From: Rainforest Action Network
Published October 21, 2004 04:55 PM

Corporate Customers Duped By Deceptive 'Green' Labeling Scheme

Timber industry execs to face “Hall of Shame” photo exhibit showing destructive forestry practices behind misleading SFI eco-label. Industry-backed certification fails to protect endangered old growth forests. Environmental community rejects the SFI label and warns corporate customers to beware of confusing claims.


Chicago - Decision makers at the North American Wholesale Lumber Association (NAWLA) Trader's Market in Chicago will be forced to face “The SFI Hall of Shame”, a bigger-than-life sidewalk photo exhibit of clearcut forests that have been certified as sustainable by the American Forest & Paper Association’s “Sustainable Forestry Initiative.” The oversized images reveal the destructive forestry practices behind the timber industry’s deceptive “SFI” eco-labeling and claims, which are currently being marketed to corporate America’s biggest wood and paper buyers through a multi-million dollar advertising campaign. Both the SFI label and program have been rejected by almost every leading environmental group for its failure to protect old growth and endangered forests.


Who: Activists from Don’t Buy SFI Coalition (DontBuySFI.org)


What: The unsustainable truth behind the Sustainable Forestry Initiative label and claims.


Where: Hyatt Regency, 151 E. Wacker Drive, Chicago, Illinois


When: Thursday, October 21 - 11.00am to 1pm


Visuals: Full-color display photographs, banner reading “SFI: Certified Deception”


Products bearing SFI labels and claims continue to come from destructive forestry practices, including old growth and endangered forest logging, the conversion of natural forests to barren tree plantations, and excessive clearcutting. SFI is greenwashing forestry practices that are causing widespread and long-term damage to water quality and fish and wildlife habitat. In addition, the SFI’s standards do not adequately protect endangered species or respect community and indigenous rights. And, SFI labels are allowed on wood and paper products that aren’t even SFI-certified, without an indication of the products’ true contents. The SFI remains closely tied to the wood products industry, and does not assure wood and paper consumers that the products they are purchasing are sourced from sustainably-managed forestlands.


"Companies like Weyerhaeuser created the SFI to convince corporate customers that they are buying wood and paper products originating from sustainably-managed forests,” says Jessica Bell, an organizer with Rainforest Action Network’s Old Growth Campaign. "Customers have a right to know the truth, so the environmental community is coming together to counter deceptive claims being made by the American Forest & Paper Association’s SFI greenwashing scheme. Pictures don’t lie, and these photos show the SFI label for what it really is: false advertising."


"Forest certification should help consumers choose wood and paper products from forests managed to exemplary environmental and social standards," says Daniel Hall of the American Lands Alliance, a Don't Buy SFI coalition member. "Unfortunately, the Sustainable Forestry Initiative (SFI) is a fake environmental certification and wood labeling program that greenwashes harmful industrial logging."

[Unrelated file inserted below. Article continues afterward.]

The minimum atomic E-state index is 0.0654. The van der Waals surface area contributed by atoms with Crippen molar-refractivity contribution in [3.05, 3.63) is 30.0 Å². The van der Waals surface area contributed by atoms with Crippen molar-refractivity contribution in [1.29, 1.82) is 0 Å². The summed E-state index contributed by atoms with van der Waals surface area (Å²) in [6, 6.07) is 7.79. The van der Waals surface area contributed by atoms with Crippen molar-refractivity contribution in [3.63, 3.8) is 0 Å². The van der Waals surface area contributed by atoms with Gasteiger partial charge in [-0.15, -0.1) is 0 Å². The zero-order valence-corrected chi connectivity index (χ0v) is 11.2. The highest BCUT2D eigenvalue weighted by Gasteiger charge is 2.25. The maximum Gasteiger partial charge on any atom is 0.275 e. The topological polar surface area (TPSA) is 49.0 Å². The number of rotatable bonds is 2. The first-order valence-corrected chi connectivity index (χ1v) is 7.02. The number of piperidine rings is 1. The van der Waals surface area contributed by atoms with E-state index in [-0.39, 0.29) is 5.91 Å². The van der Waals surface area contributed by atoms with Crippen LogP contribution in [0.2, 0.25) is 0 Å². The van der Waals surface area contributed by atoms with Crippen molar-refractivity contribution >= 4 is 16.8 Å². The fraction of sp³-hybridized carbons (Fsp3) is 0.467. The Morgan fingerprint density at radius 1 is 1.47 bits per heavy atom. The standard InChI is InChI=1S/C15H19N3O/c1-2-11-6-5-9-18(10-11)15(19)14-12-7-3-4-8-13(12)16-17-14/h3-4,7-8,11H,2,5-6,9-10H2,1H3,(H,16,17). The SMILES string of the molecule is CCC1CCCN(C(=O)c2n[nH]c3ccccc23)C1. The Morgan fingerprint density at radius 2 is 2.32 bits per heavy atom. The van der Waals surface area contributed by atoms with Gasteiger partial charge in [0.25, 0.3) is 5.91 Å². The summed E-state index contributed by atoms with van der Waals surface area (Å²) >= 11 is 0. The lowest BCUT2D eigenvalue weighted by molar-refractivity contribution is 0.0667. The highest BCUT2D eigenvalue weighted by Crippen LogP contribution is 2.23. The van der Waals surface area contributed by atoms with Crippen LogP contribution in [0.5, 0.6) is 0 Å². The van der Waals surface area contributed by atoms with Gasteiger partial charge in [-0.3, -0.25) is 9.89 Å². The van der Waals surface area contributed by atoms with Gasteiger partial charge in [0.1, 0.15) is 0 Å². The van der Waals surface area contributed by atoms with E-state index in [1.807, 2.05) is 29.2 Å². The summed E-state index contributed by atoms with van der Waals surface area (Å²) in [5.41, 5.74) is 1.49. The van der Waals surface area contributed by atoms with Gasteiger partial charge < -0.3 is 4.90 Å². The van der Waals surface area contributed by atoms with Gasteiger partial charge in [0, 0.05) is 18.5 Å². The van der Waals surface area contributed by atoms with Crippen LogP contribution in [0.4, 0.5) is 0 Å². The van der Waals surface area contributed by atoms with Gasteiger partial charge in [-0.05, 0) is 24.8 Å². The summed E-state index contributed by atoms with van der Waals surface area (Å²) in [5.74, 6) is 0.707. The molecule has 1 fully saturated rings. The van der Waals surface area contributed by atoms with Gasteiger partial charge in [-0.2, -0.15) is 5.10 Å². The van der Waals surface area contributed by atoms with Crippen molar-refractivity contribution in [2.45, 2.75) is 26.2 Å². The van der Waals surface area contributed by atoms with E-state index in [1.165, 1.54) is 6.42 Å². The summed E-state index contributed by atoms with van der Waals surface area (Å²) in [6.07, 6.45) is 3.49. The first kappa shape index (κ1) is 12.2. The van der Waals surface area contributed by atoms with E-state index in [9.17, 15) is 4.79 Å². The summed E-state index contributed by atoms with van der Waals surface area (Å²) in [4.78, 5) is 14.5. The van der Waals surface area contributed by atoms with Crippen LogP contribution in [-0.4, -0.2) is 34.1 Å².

The SFI was launched by the American Forest & Paper Association (AF&PA), the world's most powerful timber industry trade group, in 1995. Association companies, loggers, and other timber industry interests continue to set SFI policy by holding two thirds of the SFI board’s seats. The SFI also obtains most of its funding from logging companies, including Weyerhaeuser, the number one destroyer of old growth forests in North America. The AF&PA also retains control over the SFI’s label and marketing policies.


Both the existing and proposed SFI standards fail to adequately protect old growth, endangered forests, endangered species, water quality, fish and wildlife habitat, and natural forest characteristics necessary for ecosystem function. In addition, they do not include adequate measures to respect communities and protect indigenous peoples' rights. SFI labels are allowed on wood and paper products from forests that don't even meet SFI standards.


"There is a growing supply of sustainable good wood and paper alternatives in the marketplace today" adds Gregory Hile, Implementation Coordinator at Rainforest Action Network. “The website BuyGoodWood.Com helps guide customers toward environmentally-ethical forest products. The SFI is a blatant and well-orchestrated effort to create confusion in the marketplace for corporate customers who care about protecting forests.”


Only 22 percent of the world's intact forests are left. In the United States, only four percent of the country's original forests are left.


In February 2004, a coalition of leading environmental groups including Rainforest Action Network, Natural Resources Defense Council, American Lands Alliance, Dogwood Alliance, and others launched the Don’t Buy SFI coalition and a consumer campaign to educate American consumers about the truth behind the timber industry’s phony new SFI eco-label and claims. For more information visit: DontBuySFI.com


Rainforest Action Network campaigns for the forests, their inhabitants and the natural systems that sustain life by transforming the global marketplace through grassroots organizing, education and non-violent direct action. Additional information can be found at BuyGoodWood.com.


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